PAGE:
Adelaide to Alice Springs
Last update I was in Melbourne considering my next plan of action, due to the lack of work (I only managed to get a week). I decided to cut my losses and head to South Australia’s capital, Adelaide.
Adelaide is a small compact city, which feels more like a country town than a provincial capital. Having met a couple in Melbourne who live in Adelaide, their response about the town was that there were a lot of churches, perhaps not the response that I was expecting from a couple of twenty year olds.
There were a couple of reasons for heading to Adelaide. Firstly, it’s in the region of the biggest wine growing areas of Australia, the Barossa Valley. Secondly, it’s an ideal place to start the journey into the centre of the continent.
I would recommend anyone with even a slight enjoyment of wine that they should visit the Barossa Valley. It’s an amazing place, with kilometer after kilometer of rich lush vineyards, whose owners who are all happy to grant free tastings. I went with the tour company Groovy Grape who specialise in showing backpackers the region.
For $50, a full day tour includes three wineries and the biggest Bar-B-Q lunch I have ever had (I was told by the meat eating crowd that the Kangaroo was particularly good!!). The tour was highly informative, very amusing and highly recommended. It’s funny to witness everyone by the end of the tour being best friends with the people who at the start were total strangers (something to do with the quantities of wine drunk, I feel!!!).
The second reason for Adelaide was the ease of getting into the Outback and the sights up the centre (although as Australia is so massive, nothing is ever very close). I had been in Adelaide for a couple of days, giving up on all hope of grabbing a ride with anyone. I had booked coach tickets and tours when an announcement came through that there would be a couple leaving in a day, heading up to Alice Springs, stopping off on the way at Coober Pedy, Uluru, the Olgas and King’s Canyon. Perfect! Just what I was wanting to see, and at a much reduced cost (always a benefit). So, having cancelled all bookings, I had a lift organised.
The campervan was a relocation from Adelaide to Alice Springs, in technically a two person van (but hey everyone is on a budget, and I don’t mind a bit of discomfort!!). First stop was Coober Pedy, the major opal mining town of Australia, which due to the harsh weather conditions is mostly buried underground. Very surreal, the hostel that I stayed in claimed that it was the first underground backpackers hostel in the world, and it’s located next to the first underground Catholic church. Even though we had to leave early the next morning the temperatures had reached well into the mid 30′s (and its not even summer yet!!!).
Coober Pedy also has appeared in various films the two most famous being Mad Max 2 and Priscilla, Queen of the Desert (highly recommended).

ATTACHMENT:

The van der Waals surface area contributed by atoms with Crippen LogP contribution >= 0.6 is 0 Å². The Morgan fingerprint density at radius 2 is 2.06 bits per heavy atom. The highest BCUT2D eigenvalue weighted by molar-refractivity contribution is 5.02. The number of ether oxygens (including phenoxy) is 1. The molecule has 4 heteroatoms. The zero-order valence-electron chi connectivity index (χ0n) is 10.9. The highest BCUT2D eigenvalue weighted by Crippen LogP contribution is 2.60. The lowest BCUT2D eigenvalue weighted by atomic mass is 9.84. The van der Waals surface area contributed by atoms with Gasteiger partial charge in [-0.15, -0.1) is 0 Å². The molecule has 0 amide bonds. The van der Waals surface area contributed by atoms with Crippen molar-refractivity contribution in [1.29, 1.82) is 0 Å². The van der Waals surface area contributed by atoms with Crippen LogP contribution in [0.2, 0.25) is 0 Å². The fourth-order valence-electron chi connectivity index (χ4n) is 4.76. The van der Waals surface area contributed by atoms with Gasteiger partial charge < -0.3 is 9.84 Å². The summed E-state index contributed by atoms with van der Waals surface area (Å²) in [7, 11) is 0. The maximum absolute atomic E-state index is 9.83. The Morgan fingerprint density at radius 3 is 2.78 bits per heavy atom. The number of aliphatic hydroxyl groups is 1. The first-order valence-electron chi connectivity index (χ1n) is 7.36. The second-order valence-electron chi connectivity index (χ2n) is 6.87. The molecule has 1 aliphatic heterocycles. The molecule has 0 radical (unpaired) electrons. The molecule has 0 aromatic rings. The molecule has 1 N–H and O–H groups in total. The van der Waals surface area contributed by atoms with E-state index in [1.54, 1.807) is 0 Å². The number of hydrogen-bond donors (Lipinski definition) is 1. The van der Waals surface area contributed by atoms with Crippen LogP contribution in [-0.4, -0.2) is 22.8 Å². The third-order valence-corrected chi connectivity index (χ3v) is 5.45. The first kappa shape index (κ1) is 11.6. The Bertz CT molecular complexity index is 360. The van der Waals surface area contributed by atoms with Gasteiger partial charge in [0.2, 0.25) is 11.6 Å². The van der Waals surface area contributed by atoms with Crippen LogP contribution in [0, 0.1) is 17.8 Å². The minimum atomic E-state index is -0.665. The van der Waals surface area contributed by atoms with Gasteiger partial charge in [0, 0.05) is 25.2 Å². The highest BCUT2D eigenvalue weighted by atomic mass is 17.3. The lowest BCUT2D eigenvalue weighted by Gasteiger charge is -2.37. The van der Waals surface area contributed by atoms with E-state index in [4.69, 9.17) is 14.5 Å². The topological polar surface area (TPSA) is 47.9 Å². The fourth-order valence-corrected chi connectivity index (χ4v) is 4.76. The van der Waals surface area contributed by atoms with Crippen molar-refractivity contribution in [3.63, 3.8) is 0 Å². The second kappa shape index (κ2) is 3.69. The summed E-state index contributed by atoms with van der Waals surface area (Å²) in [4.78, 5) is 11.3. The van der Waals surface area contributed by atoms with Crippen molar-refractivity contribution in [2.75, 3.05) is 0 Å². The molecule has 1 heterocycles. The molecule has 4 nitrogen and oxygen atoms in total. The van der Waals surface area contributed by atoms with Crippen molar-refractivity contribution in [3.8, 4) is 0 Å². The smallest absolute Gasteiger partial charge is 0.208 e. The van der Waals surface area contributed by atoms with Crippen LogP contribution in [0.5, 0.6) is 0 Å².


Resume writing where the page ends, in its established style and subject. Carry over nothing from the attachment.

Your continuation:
Next was the 8-9 hour drive (just down the road in Aussie distance) to Uluru (Ayers Rock) to witness the sunset. It’s when driving that you realize quite how vast and remote most of Australia is, with its soil literally glowing red in the baking sun (the outback is sometimes referred to the Red Centre). Never before have I seen so much of nothing. On the maps you see little towns that turn out to be a Gas Station, a Pub, and a couple of buildings. Who’d want to live in such remoteness I will never know….
The first sight of Uluru literally takes the breath away. Such a vast rock in the middle of a flat, remote desert, which is possible to see over 50kms away. A truly amazing sight. Arriving half an hour before sunset, we pulled in with the rest of the crowd in the ‘Sunset Viewing Area’, to witness one of the most stunning sights that I have ever seen, the slow change of colour of a dull red, bright red to an almost grey glow. Amazing.
The sight of all the tourists is amusing as well, from coach loads of grey haired rich Americans and Japanese, backpacker coaches full of youngsters from around the world to the most beaten up camper vans and Ford Falcons with individuals who look like they haven’t seen the inside of a shower for a long time. It also appears to be tradition to drink Champagne as the sun sets. Unfortunately, we had none so we had to make do with good old cup of English Tea.
The next day was another early start to watch the sun rise, and a two hour cultural tour around the base of the rock, looking at cave paintings dated at 22,000 years old and having the significance of various sites explained by Aboriginal guides, fascinating. If you are wondering, no I did not climb the rock. The Aboriginals say that the rock is a highly religious place for them and they appreciate it if you don’t. This, however, doesn’t stop thousands of people climbing the rock, which is rather sad I feel.
Next was a quick stop at the Olgas (a collection of huge boulders which kind of look like Homer Simpson lying down, very bizarre) and then onto King’s Canyon, which provided an ideal opportunity for some serious hiking and taking on some of the most breathtaking views of the surrounding area.
Despite the desert conditions, the Canyons have some huge water holes that provide an amazing array of tropical plants with a permanent water source. So despite being well into the high 30′s we were able to walk through an amazing green Oasis at the bottom of the gorge. Beautiful.
Next was the short hop onto Alice Springs, getting the van back safely on time. In over three days we had driven over 1,500km which is quite some going, but definitely worth it. In my next stage, I’ve organised a lift with three others heading up to Darwin, stopping via The Devil’s Marbles and Katherine Gorge. It’s over 1,800km to get to Darwin so I’m not sure how long it will take, but it should be fun (and very hot)…